Friday, May 4, 2007

The Build-up Week

This is a pretty long entry and maybe it should be part of its own blog, but I'll paste it in here and see what you think.

I woke up the first morning with a sense of dread, my mind racing with misgivings and concern. I was carrying loads of guilt about the last few days and apprehension for the future. We had a very stressful 10 days putting Flatland together out of sticks and screws; how were we going to all get along now?

The last week of the build-up had been very, very stressful for everyone, but particularly Doug, Pelle, and me. I felt like I was carrying the ultimate responsibility for the piece, and that others understood this to mean that they could relax a bit because I would carry everything on. I had been working fifteen hour days for more than a week, almost never alone, because everyone else was working very hard too, but feeling isolated and overwhelmed.

We had bitten off more than we could maybe chew. Doug and Pelle would come in as almost like a factory team and take on a large chunk of work and just grind it out. But sometimes they would leave early or have a "day off". At these times they were actually working on a couple of other projects with other people that were tightly scheduled, so they were not getting any rest, just working very hard but others of us felt like they were too often off somewhere else. I had trouble not resenting their absence, and their other partners may have felt the same way, but this is a symptom of the desperation of that build-up week: you look for someone to blame, even your best friends. Doug and Pelle were really in the middle. Its safe to say they had over-committed themselves for this time, but they were toughing it out and trying to accommodate everyone, it was no-win situation. They just had to get through it.

For me, it was hard not to feel a little like a martyr, and then to recognize and check that feeling, and then to try to express my dilemma (at various times to Alex, Doug, and Maria), and realize that others couldn't hear much about it because they had their own self-centered point of view that they were trying to not let overwhelm them. I think my close friendship with Doug and our experience with other (but less overwhelming) projects is what got us through, and our friendship was trusted by the others too. Doug and I were in the middle: 2 of the others knew only me and 2 really only him and had to take it on faith that we could all trust each other, that we were good people, that we could live in this thing together.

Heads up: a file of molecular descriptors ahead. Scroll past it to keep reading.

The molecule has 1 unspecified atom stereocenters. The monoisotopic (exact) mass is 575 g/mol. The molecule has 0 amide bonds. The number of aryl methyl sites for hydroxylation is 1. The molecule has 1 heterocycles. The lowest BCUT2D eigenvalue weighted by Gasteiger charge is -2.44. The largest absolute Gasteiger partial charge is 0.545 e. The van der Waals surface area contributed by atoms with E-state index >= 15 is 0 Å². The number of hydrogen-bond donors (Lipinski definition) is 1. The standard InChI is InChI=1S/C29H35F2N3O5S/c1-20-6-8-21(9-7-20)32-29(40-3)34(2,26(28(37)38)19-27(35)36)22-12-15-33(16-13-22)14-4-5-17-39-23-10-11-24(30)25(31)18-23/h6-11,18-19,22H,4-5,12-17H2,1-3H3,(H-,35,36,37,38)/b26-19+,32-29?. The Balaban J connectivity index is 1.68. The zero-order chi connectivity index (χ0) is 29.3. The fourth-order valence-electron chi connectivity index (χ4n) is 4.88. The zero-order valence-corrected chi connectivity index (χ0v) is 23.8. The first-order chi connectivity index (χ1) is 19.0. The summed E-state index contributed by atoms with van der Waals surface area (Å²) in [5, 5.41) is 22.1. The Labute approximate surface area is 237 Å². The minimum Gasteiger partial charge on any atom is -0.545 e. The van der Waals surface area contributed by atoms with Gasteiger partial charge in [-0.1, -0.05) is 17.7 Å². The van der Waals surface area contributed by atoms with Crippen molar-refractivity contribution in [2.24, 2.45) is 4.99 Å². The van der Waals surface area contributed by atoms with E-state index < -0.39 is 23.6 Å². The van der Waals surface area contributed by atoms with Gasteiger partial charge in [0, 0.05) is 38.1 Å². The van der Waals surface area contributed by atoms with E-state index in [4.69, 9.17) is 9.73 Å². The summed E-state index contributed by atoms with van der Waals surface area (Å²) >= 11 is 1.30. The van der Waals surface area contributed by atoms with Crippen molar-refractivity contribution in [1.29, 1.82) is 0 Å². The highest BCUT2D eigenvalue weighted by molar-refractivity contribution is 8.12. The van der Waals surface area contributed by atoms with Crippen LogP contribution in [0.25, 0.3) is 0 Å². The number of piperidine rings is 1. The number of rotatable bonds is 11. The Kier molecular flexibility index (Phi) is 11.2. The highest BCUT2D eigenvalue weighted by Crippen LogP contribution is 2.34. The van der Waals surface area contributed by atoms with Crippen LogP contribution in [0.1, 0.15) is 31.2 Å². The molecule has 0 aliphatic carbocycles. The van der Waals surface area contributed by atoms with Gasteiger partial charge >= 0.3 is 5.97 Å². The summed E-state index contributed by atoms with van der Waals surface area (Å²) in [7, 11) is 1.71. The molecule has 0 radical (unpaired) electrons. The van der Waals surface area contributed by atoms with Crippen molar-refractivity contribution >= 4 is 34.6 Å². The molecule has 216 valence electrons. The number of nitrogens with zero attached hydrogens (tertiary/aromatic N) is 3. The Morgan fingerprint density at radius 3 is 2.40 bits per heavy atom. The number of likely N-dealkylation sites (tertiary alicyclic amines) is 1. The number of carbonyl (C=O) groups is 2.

Doug had brought in 2 close friends from Denmark, Pelle and Eva. I began to feel as if that might be a mistake because they seemed to be becoming a group-within-the group, and all my communications to and from them came through Doug. I remembered the story from Biosphere 2 about how groups tended to split into opposing factions, and cause big problems. And Doug and company didn't know the other two, Alex and Maria, who I brought in. So all the ingredients for disaster were already present, particularly because there were elements of personal style that seemed to define and separate the "groups".

Alex joined us physically late, only a week before Flat-day, and for me he was like medicine. He stayed with me at my place and we were nearly always together. I could tell him my complaints and use him as a sounding board. He was upbeat and positive and that helped me keep an even-keel. That was more important than he will ever realize. He also shared the construction supervision with me, which is generally invisible and thankless work but goes on forever. And then he re-designed and built the bathroom. Have to talk more about that later. Like a well stocked food pantry, a bathroom has a lot of symbolic security value, It needs to be private and adequate and "friendly"; else people's "personal plumbing" can freeze up.

Maria had been very devoted to the project for weeks. She has a very organized life and used organization to keep conflicts from creeping in. She worked long hours but had reasonable limits and so she never seemed stressed out, and that continues even now. She is our imperturbable bright face and her presence sets standards of neatness and civility for Flatland.

Eva eventually asserted herself by showing that she could take on her own projects, particularly building out the kitchen, which she did with a clever and personal flair. Both she and Pelle add a warmth and humor to Flatland. They seem more naturally social and relaxed in a communal situation, very patient and kind.

Once we all got inside Flatland and there were, seemingly, no obvious resentments. That indicates to me that Doug was a great diplomat and managed to explain away the hardships as being of the moment, not a product of an evil art-dictator (that would be me).

So the opening went off well and everyone seemed okay. No one seemed to hate me, and I realized, I must have a pretty good group here, if they don't hate me after all this....

1 comment:

encke said...

Too much, like, honesty. Too much getting along together. Come on, let's see some melodrama. What about a love spat. What about infidelity. What about treachery. Come on, we're all watching you guys.